What happens to in situ net soil nitrogen mineralization when nitrogen fertility changes?

Congming Zou, John H. Grove, Robert C. Pearce, Mark S. Coyne, Ke Ren

Research output: Contribution to journalArticlepeer-review

5 Scopus citations


Does net soil nitrogen (N) mineralization change if N-fertility management is suddenly altered? This study, conducted in a long-term no-tillage maize (Zea mays L.) fertility experiment (established 1970), evaluated how changing previous fertilizer N (PN) management influenced in situ net soil N mineralization (NSNM). Net soil N mineralization was measured by incubating undisturbed soil cores with anion and cation exchange resins. In each of three PN fertilizer application plots (0, 84, and 336 kg N ha−1), another three fertilizer application rates (0, 84, and 336 kg N ha−1) were imposed and considered the current fertilizer N (CN) management. Generally, PN-336 (336 kg N ha−1) had significantly greater NSNM than PN-0 (0 kg N ha−1) or PN-84 (84 kg N ha−1), which reflected differences in soil organic-C (SOC) and soil total-N (STN). The three CN rates had no significant effect on NSNM when they were applied to PN-0 or PN-84, but CN-336 (336 kg N ha−1) had significantly higher NSNM than CN-0 (0 kg N ha−1) or CN-84 (84 kg N ha−1) in the PN-336 plots. The CN or “added N interaction” used the indigenous soil organic matter (SOM) pool and the added sufficient fertilizer N. Environmental factors, including precipitation and mean air temperature, explained the most variability in average daily soil N mineralization rate during each incubation period. Soil water content at each sampling day could also explain NSNM loss via potential denitrification. We conclude that “added N interaction” in the field condition was the combined effect of SOM and sufficient fertilizer N input.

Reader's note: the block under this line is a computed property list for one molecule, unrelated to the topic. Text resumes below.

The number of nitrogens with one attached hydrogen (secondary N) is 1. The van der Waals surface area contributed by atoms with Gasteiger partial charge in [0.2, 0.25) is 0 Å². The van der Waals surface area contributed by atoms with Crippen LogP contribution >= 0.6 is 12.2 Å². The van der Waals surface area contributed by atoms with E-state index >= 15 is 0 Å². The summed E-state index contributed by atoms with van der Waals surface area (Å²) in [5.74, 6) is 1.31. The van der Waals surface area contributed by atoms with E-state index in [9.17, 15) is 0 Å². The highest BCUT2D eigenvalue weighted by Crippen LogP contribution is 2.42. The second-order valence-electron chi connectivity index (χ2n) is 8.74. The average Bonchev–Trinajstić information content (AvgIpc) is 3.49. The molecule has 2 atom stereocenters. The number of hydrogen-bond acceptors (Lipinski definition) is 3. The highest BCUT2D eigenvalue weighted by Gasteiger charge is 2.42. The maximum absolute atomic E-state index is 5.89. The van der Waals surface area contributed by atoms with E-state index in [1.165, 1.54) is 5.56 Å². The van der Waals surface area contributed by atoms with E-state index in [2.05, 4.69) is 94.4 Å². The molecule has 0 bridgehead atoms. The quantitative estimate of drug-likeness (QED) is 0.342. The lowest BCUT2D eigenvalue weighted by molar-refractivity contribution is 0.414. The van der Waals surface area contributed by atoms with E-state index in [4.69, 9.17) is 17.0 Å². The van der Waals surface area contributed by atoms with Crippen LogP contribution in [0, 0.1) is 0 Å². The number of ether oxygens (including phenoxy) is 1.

Original languageEnglish
Pages (from-to)296-306
Number of pages11
JournalJournal of Plant Nutrition and Soil Science
Issue number2
StatePublished - Apr 2019

Bibliographical note

Publisher Copyright:
© 2019 WILEY-VCH Verlag GmbH & Co. KGaA, Weinheim


  • N management
  • added nitrogen interaction
  • in situ resin core method
  • priming effect

ASJC Scopus subject areas

  • Soil Science
  • Plant Science


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